Wines of past cultures
If you are inspired by the Roman glasses and mugs, you might also want to add Roman wine to your banquet or culinary evening! Here you will find selected wines, made according to ancient recipes of Roman cooks, like that of Apicius.
Wine of lost cultures
Wine (together with bee) was one of the most recognized drinks in Roman times. Just as today, there was a distinction between white and red wine, vinum album and vinum atrum. However, there were numerous others that were in between white and red wines. Apicius, in his recipee book that survived until today, opens his collection of recipees with a note on wines. But he also lets us know the recipe to speed up the process of wine making and informs as that wine during storage will become brighter. The preferred wine in Roman times was red wine. Unlike today, they opted for sweet wine. So far, we know of about 185 different grape sorts that were used by the Romans.
Omnipresent Roman wine
Hence, wine during the Roman Empire was a widespread commodity, which was available in all areas. Transported in huge amphorae throughout the Mediterranean, it also came to Northern Europe in barrels. Wine was drunk in large quantities, not only by citizens and soldiers, even slaves were allowed to drink wine. Only for women existed wine bans, however, this prohibition was already lifted during the late Republic.
Wine with honey
The sweet wine, which the Romans preferred, they called mulsum, which was made with added honey. This wine was mixed with water (1/10 of wine to 9/10 of water), and people drank the mixture during the day, and the pure vine in the evening. In the recipee book of Apicius, his De re coquinaria, we read in the opening, how to produce spiced wine, Conditum paradoxum:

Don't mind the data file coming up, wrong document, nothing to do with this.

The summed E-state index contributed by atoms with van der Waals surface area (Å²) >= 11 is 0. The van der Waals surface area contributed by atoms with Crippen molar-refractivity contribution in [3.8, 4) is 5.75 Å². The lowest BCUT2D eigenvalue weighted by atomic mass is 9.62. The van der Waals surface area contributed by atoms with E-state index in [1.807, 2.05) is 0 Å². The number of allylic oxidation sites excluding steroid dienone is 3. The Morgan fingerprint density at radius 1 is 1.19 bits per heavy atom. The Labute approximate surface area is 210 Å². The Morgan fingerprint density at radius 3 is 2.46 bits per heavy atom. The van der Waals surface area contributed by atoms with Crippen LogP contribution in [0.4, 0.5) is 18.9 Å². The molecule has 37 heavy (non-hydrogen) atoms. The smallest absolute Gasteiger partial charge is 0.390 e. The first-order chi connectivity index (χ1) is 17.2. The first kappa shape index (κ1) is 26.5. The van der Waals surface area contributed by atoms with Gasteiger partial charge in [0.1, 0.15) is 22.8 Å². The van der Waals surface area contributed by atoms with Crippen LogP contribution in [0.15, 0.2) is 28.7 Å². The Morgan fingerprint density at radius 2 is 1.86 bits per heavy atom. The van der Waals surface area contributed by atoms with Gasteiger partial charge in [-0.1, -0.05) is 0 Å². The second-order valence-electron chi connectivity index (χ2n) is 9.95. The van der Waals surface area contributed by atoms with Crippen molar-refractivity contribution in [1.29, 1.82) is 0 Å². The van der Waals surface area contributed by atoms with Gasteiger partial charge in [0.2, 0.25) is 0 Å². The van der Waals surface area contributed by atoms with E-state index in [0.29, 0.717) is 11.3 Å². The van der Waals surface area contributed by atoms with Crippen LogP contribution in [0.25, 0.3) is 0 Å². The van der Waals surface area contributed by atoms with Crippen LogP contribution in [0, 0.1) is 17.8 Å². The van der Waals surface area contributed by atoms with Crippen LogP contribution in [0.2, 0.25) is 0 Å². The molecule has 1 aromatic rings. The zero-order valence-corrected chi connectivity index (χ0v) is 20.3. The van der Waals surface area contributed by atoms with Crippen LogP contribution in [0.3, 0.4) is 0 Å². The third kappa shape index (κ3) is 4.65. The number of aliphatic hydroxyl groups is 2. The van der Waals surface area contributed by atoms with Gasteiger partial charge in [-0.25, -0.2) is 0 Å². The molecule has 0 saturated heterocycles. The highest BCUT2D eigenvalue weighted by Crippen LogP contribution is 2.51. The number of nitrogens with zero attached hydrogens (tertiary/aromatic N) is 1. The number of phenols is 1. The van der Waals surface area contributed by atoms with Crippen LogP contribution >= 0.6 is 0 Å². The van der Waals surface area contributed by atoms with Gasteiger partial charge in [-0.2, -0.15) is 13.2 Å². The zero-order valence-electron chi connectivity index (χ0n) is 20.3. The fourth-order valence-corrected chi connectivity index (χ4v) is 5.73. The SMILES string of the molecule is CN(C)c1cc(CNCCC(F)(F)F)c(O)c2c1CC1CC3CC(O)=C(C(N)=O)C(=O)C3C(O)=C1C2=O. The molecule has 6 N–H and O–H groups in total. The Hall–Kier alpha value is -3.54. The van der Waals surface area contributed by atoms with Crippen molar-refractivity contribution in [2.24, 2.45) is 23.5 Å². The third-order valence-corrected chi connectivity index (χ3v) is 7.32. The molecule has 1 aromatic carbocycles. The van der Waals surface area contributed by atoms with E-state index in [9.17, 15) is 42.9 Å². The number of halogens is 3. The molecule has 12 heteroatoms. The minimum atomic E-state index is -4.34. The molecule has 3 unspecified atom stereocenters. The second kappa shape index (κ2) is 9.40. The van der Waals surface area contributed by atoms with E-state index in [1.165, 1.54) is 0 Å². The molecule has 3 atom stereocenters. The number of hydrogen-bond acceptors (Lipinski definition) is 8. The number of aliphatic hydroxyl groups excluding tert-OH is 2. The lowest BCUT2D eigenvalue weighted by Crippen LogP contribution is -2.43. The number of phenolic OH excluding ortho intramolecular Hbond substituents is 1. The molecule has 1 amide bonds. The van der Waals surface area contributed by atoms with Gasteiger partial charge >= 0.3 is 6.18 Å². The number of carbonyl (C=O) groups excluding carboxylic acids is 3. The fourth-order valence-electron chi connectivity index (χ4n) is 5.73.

"Put fifteen pounds of honey into a bronze vessel, having previously poured in two pints of wine. In this way, the wine shall be boiled off in the melting honey. The mixture is heated by a slow fire of dry wood and stirred, while boiling, with a wooden rod. If it begins to boil over, pour more wine over it. After the fire has been withdrawn, the remaining mixture will settle. When it has grown cold, another fire is kindled beneath. This second fire is followed by a third and only then can the mixture be moved away from the hearth. On the following day it is skimmed. Then add four ounces of ground pepper, three scruples of mastic, a single handful each of saffron leaves and spikenard, and five dried date stones, the dates having previously been softened in wine of the right quantity and quality to produce a soft mixture. When all this has been done, pour eigtheen pints of mild wine into the vessel. Hot coals are added to the finished product."
If you like, try out this recipe and fill the spiced wine into one of the beautiful jars, which you find at The Roman Shop. You will find complementary tableware at our shop pages.